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The Political Theory of the American Founding
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Table of Contents

Introduction; Part I. The Political Theory of the Founding: An Overview: 1. Equality, natural rights, and the laws of nature; 2. The case against the natural rights founding; 3. Equality and natural rights misunderstood; 4. The founder's arguments for equality, natural rights, and natural law; 5. The state of nature; 6. The social compact and consent of the governed; 7. Natural rights and public policy; Part II. The Moral Conditions of Freedom: 8. Why government should support morality; 9. How government supports morality; 10. Sex and marriage in political theory and policy; 11. Cultivating public support for liberty and virtue; 12. What virtues should government promote?; 13. The founder's virtues: questions and clarifications; Part III. Property and Economics: 14. The founder's understanding of property rights; 15. Private ownership; 16. Free markets; 17. Sound money; 18. The Hamilton-Jefferson quarrel; Conclusion. Justice, nobility, and the politics of natural rights; Index.

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This book provides a complete overview of the Founders' natural rights theory and its policy implications.

About the Author

Thomas G. West holds the Paul Ermine Potter and Dawn Tibbets Potter Endowed Professorship at Hillsdale College, Michigan. His research areas include American political thought, natural law and natural right, Aquinas, Hobbes, Locke, and Leo Strauss.

Reviews

'Some claim that the founders were early-modern liberals. Others argue that the founders were primarily exponents of republicanism. Still others claim that the founders bequeathed to us an amalgam of these two strains of thought, together perhaps with still other influences. West's great ambition with this book, one that he achieves, is to show that in their self-understanding the founders grounded the American regime on natural law and natural rights, and sought to promote virtue, and in particular the virtues necessary to a self-governing people seeking to secure their natural rights. The combination of natural rights and virtue promoted by the founders does not come from two separate streams of thought. Rather, natural rights and virtue are, so to speak, two sides of the same coin.' Luigi Bradizza, Voegelinview (www.voegelinview.com)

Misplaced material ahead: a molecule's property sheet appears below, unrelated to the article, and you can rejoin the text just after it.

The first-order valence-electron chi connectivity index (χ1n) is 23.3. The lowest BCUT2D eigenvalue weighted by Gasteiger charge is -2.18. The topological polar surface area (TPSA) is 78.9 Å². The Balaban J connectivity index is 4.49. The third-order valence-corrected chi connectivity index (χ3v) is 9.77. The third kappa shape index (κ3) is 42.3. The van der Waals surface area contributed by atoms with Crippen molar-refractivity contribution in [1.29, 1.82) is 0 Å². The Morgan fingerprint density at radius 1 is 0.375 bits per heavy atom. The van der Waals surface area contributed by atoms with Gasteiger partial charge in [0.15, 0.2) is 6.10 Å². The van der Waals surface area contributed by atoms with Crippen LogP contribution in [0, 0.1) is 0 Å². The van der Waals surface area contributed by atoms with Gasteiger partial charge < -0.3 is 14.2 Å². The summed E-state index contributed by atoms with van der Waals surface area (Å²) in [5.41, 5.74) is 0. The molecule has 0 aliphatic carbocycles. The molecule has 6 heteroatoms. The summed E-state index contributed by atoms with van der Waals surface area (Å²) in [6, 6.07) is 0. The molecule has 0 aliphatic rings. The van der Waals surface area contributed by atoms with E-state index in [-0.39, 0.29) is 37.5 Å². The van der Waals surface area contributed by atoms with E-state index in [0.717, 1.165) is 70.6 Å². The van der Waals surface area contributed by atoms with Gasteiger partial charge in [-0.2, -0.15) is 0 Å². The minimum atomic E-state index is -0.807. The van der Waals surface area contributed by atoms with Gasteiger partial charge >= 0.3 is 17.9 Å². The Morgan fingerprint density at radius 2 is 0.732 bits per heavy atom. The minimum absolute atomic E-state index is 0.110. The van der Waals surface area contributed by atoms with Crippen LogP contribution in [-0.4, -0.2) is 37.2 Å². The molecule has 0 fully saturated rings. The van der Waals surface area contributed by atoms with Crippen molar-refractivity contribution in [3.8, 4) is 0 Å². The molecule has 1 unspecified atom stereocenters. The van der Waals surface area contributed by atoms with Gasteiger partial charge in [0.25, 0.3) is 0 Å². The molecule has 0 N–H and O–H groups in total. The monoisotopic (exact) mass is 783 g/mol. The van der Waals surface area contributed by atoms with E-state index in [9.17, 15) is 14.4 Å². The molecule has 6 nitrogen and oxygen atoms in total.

'By reintroducing the moral underpinnings of the founders' natural rights republic, Thomas G. West has made an extraordinary contribution to our understanding of American political thought. He shows that the founders' republicanism is a part of their liberalism; that duties and rights, properly understood, are not at odds. In doing so, The Political Theory of the American Founding not only helps us better understand America's principles, it explains why we ought to cherish them and fight to restore them to their rightful place in our political life.' Vincent Phillip Munoz, University of Notre Dame

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